limited human perspective, Gene's death was profoundly
premature and untimely. Gene was a vibrant human
being with unlimited value both to those who loved him
and to the scientific community, to which he brought a
unique combination of knowledge, interests and talents
as a science writer, spokesperson, activist, defender
of truth, and enthusiast for new energy technology.
Just as we would mourn the death of a child, whose
greatest potential had not yet been realized, we mourn
the death of Gene, whose potential additional
contributions will never be known, and who was just
beginning to enjoy the hard-won fruits of his labor.
We feel sad for his family, who has lost a wonderful
husband, father and grandfather. We are reminded
of the conversations we shared with Gene, his
writings, his reasoning, and his voice. We
remember his presence and feel his absence.
But we are struck not just by Gene's unexpected
passing. We are vicariously traumatized by the
horror that Gene faced as he was brutally beaten and
must have fought desperately for his life. Gene
experienced a living nightmare. Have any of us
escaped thinking about or imaging this? I
personally have had at least one nightmare that I
awoke from, feeling trapped and imperiled. I
have been more vigilant, locking the doors of my
house, concerned for my family's safety. Not
that I believe we are targets. But the world
feels a bit less safe than before Gene was murdered.
As a psychologist, I see that when something traumatic
happens, something outside the range of normal human
experience such as this horrific and senseless event,
it is our human condition to try to understand why.
Why, damn it?!! Of course, there are no
satisfying answers. Not even if or when it is
determined who killed him, and "justice" is
served. The fact of Gene's murder will remain
incomprehensible to those who cared about him.
No explanation can set things right.
Trauma, by its very nature, disconnects us from
ourselves. It feels unreal -- we just can't
believe it. It causes us to vacillate back and
forth between feeling numb, and feeling anguished.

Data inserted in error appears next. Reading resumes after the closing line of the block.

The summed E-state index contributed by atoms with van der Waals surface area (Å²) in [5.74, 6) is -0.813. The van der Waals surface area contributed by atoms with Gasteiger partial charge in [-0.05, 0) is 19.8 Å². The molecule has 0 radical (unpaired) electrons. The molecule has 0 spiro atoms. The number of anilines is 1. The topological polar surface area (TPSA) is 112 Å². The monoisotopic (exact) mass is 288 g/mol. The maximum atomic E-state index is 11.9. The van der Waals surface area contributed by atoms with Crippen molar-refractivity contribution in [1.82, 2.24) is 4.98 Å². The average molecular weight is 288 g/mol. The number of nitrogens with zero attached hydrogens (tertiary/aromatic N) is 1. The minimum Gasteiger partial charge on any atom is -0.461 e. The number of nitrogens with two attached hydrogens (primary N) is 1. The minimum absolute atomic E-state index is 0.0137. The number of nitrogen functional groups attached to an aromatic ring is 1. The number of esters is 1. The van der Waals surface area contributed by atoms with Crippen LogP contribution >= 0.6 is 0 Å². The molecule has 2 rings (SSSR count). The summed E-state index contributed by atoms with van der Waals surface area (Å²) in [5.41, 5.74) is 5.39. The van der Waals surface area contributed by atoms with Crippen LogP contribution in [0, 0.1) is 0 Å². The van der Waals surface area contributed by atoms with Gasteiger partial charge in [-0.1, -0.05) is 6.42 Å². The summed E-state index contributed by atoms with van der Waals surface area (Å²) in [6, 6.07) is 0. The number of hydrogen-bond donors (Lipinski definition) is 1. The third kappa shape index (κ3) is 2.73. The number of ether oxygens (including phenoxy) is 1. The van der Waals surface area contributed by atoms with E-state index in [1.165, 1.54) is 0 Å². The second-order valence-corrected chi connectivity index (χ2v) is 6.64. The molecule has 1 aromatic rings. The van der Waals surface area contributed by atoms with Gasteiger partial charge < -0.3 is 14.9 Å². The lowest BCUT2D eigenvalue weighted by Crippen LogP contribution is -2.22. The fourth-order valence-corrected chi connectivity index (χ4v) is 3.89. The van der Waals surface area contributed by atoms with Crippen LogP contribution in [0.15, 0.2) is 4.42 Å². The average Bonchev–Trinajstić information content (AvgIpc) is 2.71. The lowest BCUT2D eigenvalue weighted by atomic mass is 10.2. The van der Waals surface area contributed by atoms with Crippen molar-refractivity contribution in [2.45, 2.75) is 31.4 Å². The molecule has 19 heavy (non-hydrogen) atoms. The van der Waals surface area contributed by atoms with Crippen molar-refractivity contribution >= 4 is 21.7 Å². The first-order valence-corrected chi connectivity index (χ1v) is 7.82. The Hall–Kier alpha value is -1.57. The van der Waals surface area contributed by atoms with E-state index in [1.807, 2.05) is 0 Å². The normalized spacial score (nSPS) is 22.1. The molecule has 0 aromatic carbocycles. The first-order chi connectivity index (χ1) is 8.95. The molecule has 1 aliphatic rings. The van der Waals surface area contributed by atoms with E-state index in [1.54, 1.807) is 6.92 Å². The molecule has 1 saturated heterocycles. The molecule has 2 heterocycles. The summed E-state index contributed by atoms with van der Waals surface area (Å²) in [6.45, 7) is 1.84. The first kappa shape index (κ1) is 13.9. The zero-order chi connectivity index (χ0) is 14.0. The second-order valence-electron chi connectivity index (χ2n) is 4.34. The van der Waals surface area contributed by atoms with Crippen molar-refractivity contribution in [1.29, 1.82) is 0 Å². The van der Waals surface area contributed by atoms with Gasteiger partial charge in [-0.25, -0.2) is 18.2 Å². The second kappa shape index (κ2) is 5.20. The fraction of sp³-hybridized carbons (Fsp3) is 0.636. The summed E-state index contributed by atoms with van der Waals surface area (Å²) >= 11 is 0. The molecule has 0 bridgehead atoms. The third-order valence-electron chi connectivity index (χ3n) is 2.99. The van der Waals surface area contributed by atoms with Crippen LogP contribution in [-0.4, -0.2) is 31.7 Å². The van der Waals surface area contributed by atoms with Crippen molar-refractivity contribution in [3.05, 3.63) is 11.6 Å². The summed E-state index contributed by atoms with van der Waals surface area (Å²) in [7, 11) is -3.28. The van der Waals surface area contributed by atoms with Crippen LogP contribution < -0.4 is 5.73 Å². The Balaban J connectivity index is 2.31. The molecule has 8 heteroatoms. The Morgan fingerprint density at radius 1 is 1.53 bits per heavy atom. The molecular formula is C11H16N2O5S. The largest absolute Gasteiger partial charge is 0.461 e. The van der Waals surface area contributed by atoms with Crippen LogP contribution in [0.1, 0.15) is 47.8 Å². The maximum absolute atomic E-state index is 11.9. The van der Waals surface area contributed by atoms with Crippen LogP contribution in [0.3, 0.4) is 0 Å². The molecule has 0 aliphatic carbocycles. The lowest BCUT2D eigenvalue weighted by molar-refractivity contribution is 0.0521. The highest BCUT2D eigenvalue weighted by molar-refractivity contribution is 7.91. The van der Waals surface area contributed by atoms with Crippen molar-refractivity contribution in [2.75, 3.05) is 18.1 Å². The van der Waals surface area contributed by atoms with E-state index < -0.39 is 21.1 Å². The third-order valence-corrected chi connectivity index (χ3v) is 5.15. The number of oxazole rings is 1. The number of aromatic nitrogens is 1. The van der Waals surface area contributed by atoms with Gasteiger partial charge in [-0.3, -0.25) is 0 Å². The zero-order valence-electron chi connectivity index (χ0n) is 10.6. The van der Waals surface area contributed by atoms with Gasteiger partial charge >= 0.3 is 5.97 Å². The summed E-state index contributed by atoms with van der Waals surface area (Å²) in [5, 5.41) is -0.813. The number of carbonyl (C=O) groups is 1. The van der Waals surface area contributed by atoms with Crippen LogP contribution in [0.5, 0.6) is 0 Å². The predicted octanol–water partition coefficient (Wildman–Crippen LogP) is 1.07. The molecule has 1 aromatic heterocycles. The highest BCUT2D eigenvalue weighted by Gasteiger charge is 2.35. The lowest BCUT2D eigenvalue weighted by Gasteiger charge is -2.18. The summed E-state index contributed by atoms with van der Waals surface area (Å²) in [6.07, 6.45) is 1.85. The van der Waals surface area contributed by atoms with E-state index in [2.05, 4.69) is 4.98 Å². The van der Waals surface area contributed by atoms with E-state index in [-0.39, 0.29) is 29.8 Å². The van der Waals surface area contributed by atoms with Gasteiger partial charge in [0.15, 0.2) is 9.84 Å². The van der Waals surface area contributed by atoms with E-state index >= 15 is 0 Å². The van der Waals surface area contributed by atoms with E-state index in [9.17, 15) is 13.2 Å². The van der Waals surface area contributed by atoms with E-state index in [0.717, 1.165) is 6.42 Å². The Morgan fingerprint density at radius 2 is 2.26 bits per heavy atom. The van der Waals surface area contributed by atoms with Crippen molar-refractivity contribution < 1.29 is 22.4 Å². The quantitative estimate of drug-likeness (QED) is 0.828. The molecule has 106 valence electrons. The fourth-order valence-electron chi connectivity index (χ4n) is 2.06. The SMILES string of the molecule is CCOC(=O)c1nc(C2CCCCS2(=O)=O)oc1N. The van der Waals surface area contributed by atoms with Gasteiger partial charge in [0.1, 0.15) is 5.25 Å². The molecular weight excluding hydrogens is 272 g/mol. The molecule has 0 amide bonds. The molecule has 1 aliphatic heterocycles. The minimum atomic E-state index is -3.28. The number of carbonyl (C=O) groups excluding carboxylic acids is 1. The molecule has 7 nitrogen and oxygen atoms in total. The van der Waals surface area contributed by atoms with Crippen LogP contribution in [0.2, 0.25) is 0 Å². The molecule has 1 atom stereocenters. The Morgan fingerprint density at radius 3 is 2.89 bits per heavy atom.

We are literally split over it between
hemispheres...cover the left eye fully with one hand,
and say to yourself "Gene was murdered", and
notice what's there; then, cover the right eye, and
say "Gene was murdered", and just notice.
You might find a thought, or a feeling, or a body
sensation when looking through one eye, that changes
when looking through the other eye. Often,
through one eye we notice that the words just affirm
what we know to be true, but through the other eye we
notice feelings of grief and anger, or rage. (One
therapeutic technique for overcoming the dissociation
caused by trauma is actually to do just this,
continuing to shift back and forth between eyes
identifying what's present until the two perspectives
are integrated into one consistent and emotionally
balanced experience. For those whose split
doesn't resolve on its own this way, some brief
assistance from a trauma specialist can help work it
through if desired.)
A consequence of lingering dissociation can be
emotional or physical drain, and getting
"triggered" or emotionally imbalanced when
confronted with reminders of Gene or his death.
There is, of course, a natural healing process that
takes place over time, as long as we give direct
attention to emotions that arise, as well as keeping
perspective on the matter. Considering that our
human tendency is to avoid painful feelings, we may
need to be nudged to face them. For example, I
know there's a painful emotion that wants to surface
when I notice an uncomfortable sensation in my chest,
and I ask myself ...is it anger? sadness? ...and push
myself to express it by screaming silently or crying.
It can be especially healing to express it with caring
others, such as a loved one, or in prayer.
Having finally sat myself down the other day and
guided myself to dump the feelings I was suppressing
at the time, I am reminded, even though I know more
feelings may surface, that they are likely to be less
and less intense, and that the grieving process
reaches an end much more quickly when not inhibiting
it. Like yanking a band-aid off quickly, versus
pulling it up slowly and experiencing a long series of
The remaining sadness I feel is balanced by a sense of
hope and anticipation of a silver lining. Some
wise person once said, "For every tragedy there
will be a miracle of equal magnitude as a blessing
that will follow." I don't know what it
will be, but I do know, considering how great a man
Gene was, that it will be tremendous.
Gene died living his passionate ideals to the last
day. He has to be content with that--there's nothing
to feel sorry for there, only a great deal to admire.
Irrespective of past differences of opinion, if Gene
were here now, Steve and I believe he would express
the utmost respect and appreciation to all of you, the
courageous men and women who have journeyed with him
these last 15 years. He would say that you are
the pillars of a new society built on a foundation of
caring for humanity. That the revolutionary
research you are conducting provides hope for each
human being to achieve free access to resources, and
with it, significantly more control over their (and
our) lives. He would urge us all to persevere in
our endeavors, and know that he will be celebrating
our accomplishments with us.